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Linux typically stores user names and password hashes in /etc/passwd or /etc/shadow.

Now lets say I have an old CentOS distro and I want to attempt to recover a user's password (it's in a legal, learning context at school) encrypted with DES, I figured I would need a plaintext and a cipher encrypted using the same key as my unknown password, crack said key, then decrypt the cipher stored for said user (right?).

Now, my question is, how/when does Linux generate keys when creating users? Could I assume the key used to be the same if I juste created a new user? If so, is the key used by the system just plain recoverable?

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3 Answers

up vote 7 down vote accepted

In DES-based scheme salted password is a key, and plaintext is all zeroes, therefore it is not encryption, as key and message roles are swapped.

You can start with Wiki or crypt() man pages to read more about crypt() function:

http://en.wikipedia.org/wiki/Crypt_%28Unix%29

http://www.kernel.org/doc/man-pages/online/pages/man3/crypt.3.html

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Thanks a lot, that makes a lot of sense. It also explains how bruteforce tools try to break DES-based password hashing schemes. –  pwny Oct 15 '12 at 0:11
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The passwords aren't encrypted, they're hashed. It is mathematically impossible to derive the original password from the hash. Verification is done by hashing the password that the user enters and comparing it to the one in the vault. If they match, the user is authenticated and they can log in.

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DES is a crypt function though, not a hash, so how does that work? –  pwny Oct 14 '12 at 19:00
    
DES also hasn't been used by default on a Red Hat system since the 1990s, if ever. At minimum, a real system probably has MD5 hashed passwords. RHEL 6 switched to SHA-512 hashed passwords by default. –  Michael Hampton Oct 14 '12 at 19:08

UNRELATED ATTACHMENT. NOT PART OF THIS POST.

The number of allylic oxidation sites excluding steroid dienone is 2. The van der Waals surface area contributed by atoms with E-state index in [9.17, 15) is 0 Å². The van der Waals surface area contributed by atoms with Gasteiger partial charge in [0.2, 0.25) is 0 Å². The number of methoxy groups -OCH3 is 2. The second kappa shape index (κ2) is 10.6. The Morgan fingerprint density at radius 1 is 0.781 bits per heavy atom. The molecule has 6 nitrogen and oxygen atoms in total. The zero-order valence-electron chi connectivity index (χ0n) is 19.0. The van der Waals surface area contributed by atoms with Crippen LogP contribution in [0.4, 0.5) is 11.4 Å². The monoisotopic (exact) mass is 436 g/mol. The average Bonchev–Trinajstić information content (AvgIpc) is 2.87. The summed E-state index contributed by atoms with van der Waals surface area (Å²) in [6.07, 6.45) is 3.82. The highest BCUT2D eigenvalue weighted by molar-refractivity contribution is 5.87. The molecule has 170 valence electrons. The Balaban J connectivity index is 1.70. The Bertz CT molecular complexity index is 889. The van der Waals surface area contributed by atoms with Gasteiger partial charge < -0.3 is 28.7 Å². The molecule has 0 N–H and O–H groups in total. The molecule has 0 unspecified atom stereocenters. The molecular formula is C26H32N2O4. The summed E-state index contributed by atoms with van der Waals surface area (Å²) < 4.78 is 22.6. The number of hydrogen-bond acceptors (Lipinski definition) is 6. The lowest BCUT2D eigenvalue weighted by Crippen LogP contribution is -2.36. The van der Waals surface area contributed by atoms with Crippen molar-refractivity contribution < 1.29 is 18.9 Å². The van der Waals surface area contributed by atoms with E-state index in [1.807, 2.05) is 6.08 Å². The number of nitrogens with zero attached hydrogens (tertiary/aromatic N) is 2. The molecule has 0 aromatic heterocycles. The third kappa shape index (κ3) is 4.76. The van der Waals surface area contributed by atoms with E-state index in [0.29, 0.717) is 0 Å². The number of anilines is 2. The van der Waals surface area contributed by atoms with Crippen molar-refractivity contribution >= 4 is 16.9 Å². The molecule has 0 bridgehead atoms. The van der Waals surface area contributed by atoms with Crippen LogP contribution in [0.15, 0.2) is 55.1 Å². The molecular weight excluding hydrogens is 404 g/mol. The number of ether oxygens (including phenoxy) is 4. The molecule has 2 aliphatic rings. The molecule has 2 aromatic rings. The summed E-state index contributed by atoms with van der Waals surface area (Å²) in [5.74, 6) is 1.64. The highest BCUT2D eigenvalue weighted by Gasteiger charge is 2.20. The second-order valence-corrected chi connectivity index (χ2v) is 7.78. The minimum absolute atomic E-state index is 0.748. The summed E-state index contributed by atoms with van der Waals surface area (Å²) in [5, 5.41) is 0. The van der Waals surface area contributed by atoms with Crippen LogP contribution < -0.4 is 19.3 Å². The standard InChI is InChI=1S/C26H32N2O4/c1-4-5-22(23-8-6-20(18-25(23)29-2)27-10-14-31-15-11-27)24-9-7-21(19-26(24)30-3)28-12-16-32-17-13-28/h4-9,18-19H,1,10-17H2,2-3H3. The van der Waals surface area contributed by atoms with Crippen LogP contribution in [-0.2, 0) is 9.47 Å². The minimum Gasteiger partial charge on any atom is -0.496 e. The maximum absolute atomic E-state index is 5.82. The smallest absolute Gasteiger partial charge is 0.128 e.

The system in question is like a CentOS 2, it IS really old. Hence the question about DES –  pwny Oct 14 '12 at 19:19
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@pwny Older *nix systems used crypt, which uses a DES-based hash scheme. The password is used to form a key, which is then used to encrypt an all-zero block. (Source) –  Polynomial Oct 14 '12 at 21:49
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@this.josh No, that's not a mathematical derivation. It's possible to hash a large number of passwords and compare the results, but it's impossible to derive the original password directly from the hash. –  Polynomial Oct 15 '12 at 6:11
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By default Linux uses SHA512 (hashed password starting with $6$) to hash user password.

The following hash algorithms are supported by crypt():

          ID  | Method
          ─────────────────────────────────────────────────────────
          1   | MD5
          2a  | Blowfish (not in mainline glibc; added in some
              | Linux distributions)
          5   | SHA-256 (since glibc 2.7)
          6   | SHA-512 (since glibc 2.7)

To change Linux hash algorithm by default you should edit ENCRYPT_METHOD variable in /etc/login.defs file or you can use authconfig program.

Bruteforce is the only way to crack password hash. If you are searching for cracking tools look at JohnTheRipper or oclhashcat.

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"Bruteforce is the only way to crack password hash." No, please see security.stackexchange.com/questions/379/… –  this.josh Oct 15 '12 at 6:00
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It is still an advanced way of bruteforce attack. The password is being changed one by one from hashed values. It takes less time but still is an iteration over a known values of ahead prepared passwords. –  insider Oct 15 '12 at 9:11
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